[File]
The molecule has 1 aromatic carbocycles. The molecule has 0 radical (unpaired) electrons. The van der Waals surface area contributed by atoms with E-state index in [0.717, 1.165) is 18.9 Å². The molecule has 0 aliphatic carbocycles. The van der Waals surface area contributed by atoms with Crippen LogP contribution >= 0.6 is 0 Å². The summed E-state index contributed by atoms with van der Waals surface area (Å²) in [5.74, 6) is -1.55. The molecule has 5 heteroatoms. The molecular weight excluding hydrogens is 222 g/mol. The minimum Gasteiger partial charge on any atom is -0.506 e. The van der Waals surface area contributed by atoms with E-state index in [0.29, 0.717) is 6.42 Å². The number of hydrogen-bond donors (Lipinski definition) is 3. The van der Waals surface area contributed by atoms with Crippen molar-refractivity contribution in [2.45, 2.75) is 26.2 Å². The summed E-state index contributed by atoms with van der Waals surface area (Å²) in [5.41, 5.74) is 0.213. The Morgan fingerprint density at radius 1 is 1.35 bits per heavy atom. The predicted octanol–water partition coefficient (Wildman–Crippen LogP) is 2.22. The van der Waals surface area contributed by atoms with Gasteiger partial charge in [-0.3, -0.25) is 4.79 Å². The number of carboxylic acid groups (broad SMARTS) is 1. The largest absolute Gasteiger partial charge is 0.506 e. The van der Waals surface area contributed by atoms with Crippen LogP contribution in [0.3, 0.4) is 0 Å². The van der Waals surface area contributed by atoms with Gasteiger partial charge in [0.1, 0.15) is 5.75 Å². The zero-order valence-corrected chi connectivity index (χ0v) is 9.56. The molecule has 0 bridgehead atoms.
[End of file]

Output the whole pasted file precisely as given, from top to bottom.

The molecule has 1 aromatic carbocycles. The molecule has 0 radical (unpaired) electrons. The van der Waals surface area contributed by atoms with E-state index in [0.717, 1.165) is 18.9 Å². The molecule has 0 aliphatic carbocycles. The van der Waals surface area contributed by atoms with Crippen LogP contribution >= 0.6 is 0 Å². The summed E-state index contributed by atoms with van der Waals surface area (Å²) in [5.74, 6) is -1.55. The molecule has 5 heteroatoms. The molecular weight excluding hydrogens is 222 g/mol. The minimum Gasteiger partial charge on any atom is -0.506 e. The van der Waals surface area contributed by atoms with E-state index in [0.29, 0.717) is 6.42 Å². The number of hydrogen-bond donors (Lipinski definition) is 3. The van der Waals surface area contributed by atoms with Crippen molar-refractivity contribution in [2.45, 2.75) is 26.2 Å². The summed E-state index contributed by atoms with van der Waals surface area (Å²) in [5.41, 5.74) is 0.213. The Morgan fingerprint density at radius 1 is 1.35 bits per heavy atom. The predicted octanol–water partition coefficient (Wildman–Crippen LogP) is 2.22. The van der Waals surface area contributed by atoms with Gasteiger partial charge in [-0.3, -0.25) is 4.79 Å². The number of carboxylic acid groups (broad SMARTS) is 1. The largest absolute Gasteiger partial charge is 0.506 e. The van der Waals surface area contributed by atoms with Crippen LogP contribution in [0.3, 0.4) is 0 Å². The van der Waals surface area contributed by atoms with Gasteiger partial charge in [0.1, 0.15) is 5.75 Å². The zero-order valence-corrected chi connectivity index (χ0v) is 9.56. The molecule has 0 bridgehead atoms.